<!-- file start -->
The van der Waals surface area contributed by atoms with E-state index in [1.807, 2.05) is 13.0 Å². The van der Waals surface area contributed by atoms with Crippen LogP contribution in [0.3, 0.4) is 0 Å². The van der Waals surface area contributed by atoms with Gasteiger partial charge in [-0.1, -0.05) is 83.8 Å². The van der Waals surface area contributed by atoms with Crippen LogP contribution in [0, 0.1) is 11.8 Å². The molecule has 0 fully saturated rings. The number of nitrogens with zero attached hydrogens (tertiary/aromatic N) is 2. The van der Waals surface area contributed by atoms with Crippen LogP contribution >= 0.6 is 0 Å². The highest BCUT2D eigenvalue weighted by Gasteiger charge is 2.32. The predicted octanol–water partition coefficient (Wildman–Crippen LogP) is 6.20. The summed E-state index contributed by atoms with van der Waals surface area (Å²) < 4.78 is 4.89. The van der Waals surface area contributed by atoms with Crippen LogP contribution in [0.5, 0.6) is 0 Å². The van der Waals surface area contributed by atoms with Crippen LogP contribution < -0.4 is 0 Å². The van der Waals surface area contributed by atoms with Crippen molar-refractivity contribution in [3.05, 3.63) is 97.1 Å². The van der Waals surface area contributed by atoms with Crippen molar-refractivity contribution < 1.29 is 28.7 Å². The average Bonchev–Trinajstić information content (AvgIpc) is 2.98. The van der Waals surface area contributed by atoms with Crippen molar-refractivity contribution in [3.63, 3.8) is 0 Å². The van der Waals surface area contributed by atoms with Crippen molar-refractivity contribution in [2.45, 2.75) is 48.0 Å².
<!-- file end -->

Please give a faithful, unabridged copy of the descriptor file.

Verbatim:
The van der Waals surface area contributed by atoms with E-state index in [1.807, 2.05) is 13.0 Å². The van der Waals surface area contributed by atoms with Crippen LogP contribution in [0.3, 0.4) is 0 Å². The van der Waals surface area contributed by atoms with Gasteiger partial charge in [-0.1, -0.05) is 83.8 Å². The van der Waals surface area contributed by atoms with Crippen LogP contribution in [0, 0.1) is 11.8 Å². The molecule has 0 fully saturated rings. The number of nitrogens with zero attached hydrogens (tertiary/aromatic N) is 2. The van der Waals surface area contributed by atoms with Crippen LogP contribution >= 0.6 is 0 Å². The highest BCUT2D eigenvalue weighted by Gasteiger charge is 2.32. The predicted octanol–water partition coefficient (Wildman–Crippen LogP) is 6.20. The summed E-state index contributed by atoms with van der Waals surface area (Å²) < 4.78 is 4.89. The van der Waals surface area contributed by atoms with Crippen LogP contribution in [0.5, 0.6) is 0 Å². The van der Waals surface area contributed by atoms with Crippen LogP contribution < -0.4 is 0 Å². The van der Waals surface area contributed by atoms with Crippen molar-refractivity contribution in [3.05, 3.63) is 97.1 Å². The van der Waals surface area contributed by atoms with Crippen molar-refractivity contribution < 1.29 is 28.7 Å². The average Bonchev–Trinajstić information content (AvgIpc) is 2.98. The van der Waals surface area contributed by atoms with Crippen molar-refractivity contribution in [3.63, 3.8) is 0 Å². The van der Waals surface area contributed by atoms with Crippen molar-refractivity contribution in [2.45, 2.75) is 48.0 Å².